After NaNoWriMo: What’s Next?

typewriterIt’s December 1, which means NaNoWriMo has ended! Some of you may have finished 50,000 words or even a full draft, while others have a partial draft with a long way to go. So now that NaNoWriMo is over, what’s next?

What to do:

  1. Finish your draft

Even if you hit 50,000 words, most likely your draft isn’t finished; in most genres, 50k isn’t a full novel. I know from my own NaNo experience that it can be easy to lose momentum in December—the holidays are coming up, you no longer have that hard deadline or community to motivate you, and all of those other things that you neglected during November have to be done, too. But it’s important to get as much of your draft written now as you can. It’s all too easy to take a break now, decide to take a longer break during the holidays, and not return to your draft until January, at which point it will be much harder to dive back in. Finishing the draft now, while it’s all still fresh, is essential. Even if you can’t keep up the NaNo pace during December—few of us can!—try to squeeze words in. Keep going; you’re almost there!

  1. Celebrate!

After all the stress of November, be sure to take the time to celebrate. Whether you won NaNo or not, you took on something incredibly challenging and made progress on your writing, and that’s worth celebrating!

  1. Give your manuscript some space

I think it’s important to take a break from your manuscript before you revise. It’s often easier to examine your work objectively once you’ve had some distance from it. Make notes about anything you know you want to revise so you don’t forget, but then take some time away from it. Your editing will likely be more much effective.

  1. Revise, revise, revise

No first draft is perfect. The only way to make your book as good as it can be is to revise it (often over and over again). There aren’t any shortcuts here; if you plan to publish your work, it needs to be edited extensively. This is true for writers at all levels, including professionals.

  1. Get some feedback

It can be difficult, if not impossible, to identify all of the flaws in your own work. Getting feedback from early readers, such as critique partners and beta readers, is crucial. If you don’t have critique partners, don’t worry; there are tons of resources online that can help you find one.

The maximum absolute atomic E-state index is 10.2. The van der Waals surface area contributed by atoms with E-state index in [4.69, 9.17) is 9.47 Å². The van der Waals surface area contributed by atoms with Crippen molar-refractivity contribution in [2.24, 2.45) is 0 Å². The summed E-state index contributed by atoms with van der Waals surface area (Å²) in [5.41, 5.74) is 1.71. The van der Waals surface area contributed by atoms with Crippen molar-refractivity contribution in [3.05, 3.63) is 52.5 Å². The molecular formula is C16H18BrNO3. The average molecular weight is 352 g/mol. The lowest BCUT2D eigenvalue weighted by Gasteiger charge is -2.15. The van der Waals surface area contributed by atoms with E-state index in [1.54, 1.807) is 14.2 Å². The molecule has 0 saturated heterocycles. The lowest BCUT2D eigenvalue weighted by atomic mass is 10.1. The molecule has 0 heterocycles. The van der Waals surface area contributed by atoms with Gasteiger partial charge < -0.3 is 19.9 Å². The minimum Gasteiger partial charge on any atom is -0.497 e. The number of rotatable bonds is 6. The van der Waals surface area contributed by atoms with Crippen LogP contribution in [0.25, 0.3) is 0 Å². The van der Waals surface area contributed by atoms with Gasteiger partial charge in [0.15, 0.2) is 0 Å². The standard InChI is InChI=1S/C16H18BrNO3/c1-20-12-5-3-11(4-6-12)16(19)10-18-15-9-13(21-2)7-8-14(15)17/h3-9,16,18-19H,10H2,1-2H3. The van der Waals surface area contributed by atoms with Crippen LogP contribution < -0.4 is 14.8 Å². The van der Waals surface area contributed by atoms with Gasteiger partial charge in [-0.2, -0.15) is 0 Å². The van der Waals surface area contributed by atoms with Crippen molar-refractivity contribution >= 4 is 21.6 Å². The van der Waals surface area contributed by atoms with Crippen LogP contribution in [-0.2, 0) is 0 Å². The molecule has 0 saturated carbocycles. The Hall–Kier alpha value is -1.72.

You may also want to consider hiring a freelance editor to work with you. I want to stress that this is not a requirement, as not everyone can afford professional editors. But I do think many writers can benefit from receiving this kind of professional feedback, especially writers who are still learning their craft. I’ve written all about when to consider hiring a freelance editor if that’s something you’re interested in. For information about my own freelance editing services, check out what I offer here. I’m currently offering a discount for 2016 NaNo participants!

  1. Revise again

Once you’ve gotten feedback, consider it very carefully. It’s natural to feel defensive of your work, but more often than not your early readers are probably right about the issues in it. Take some time to evaluate their suggestions and see how can you make them work for you.

What NOT to do:

  1. Query agents or submit to editors

As I said above, revising your work extensively is absolutely essential. No matter how good you think your first draft is or how eager you are to get it published, be patient. Make sure that your work is as good as it can possibly be before you submit it. This manuscript only gets one chance with each agent/editor, so don’t sabotage it. Take your time.

  1. Publish

The same idea applies to authors who want to self-publish. It can be so tempting to get your work out there right away, but you’re doing a disservice to both your readers and yourself if you don’t revise your work to the best of your abilities first. Take your time.

What do you think? NaNo veterans, have any tips for the post-NaNo months? NaNo newbies, have any questions? Let me know in the comments!

Interested in professional editorial services for your manuscript? Check out my Services page for more information about what I offer. I have an annual discount for NaNoWriMo participants!

This post is part of my Writing Craft series. For more info about planning, writing, and revising your work, check out the other posts in the series here, and follow the blog to see future posts!

 

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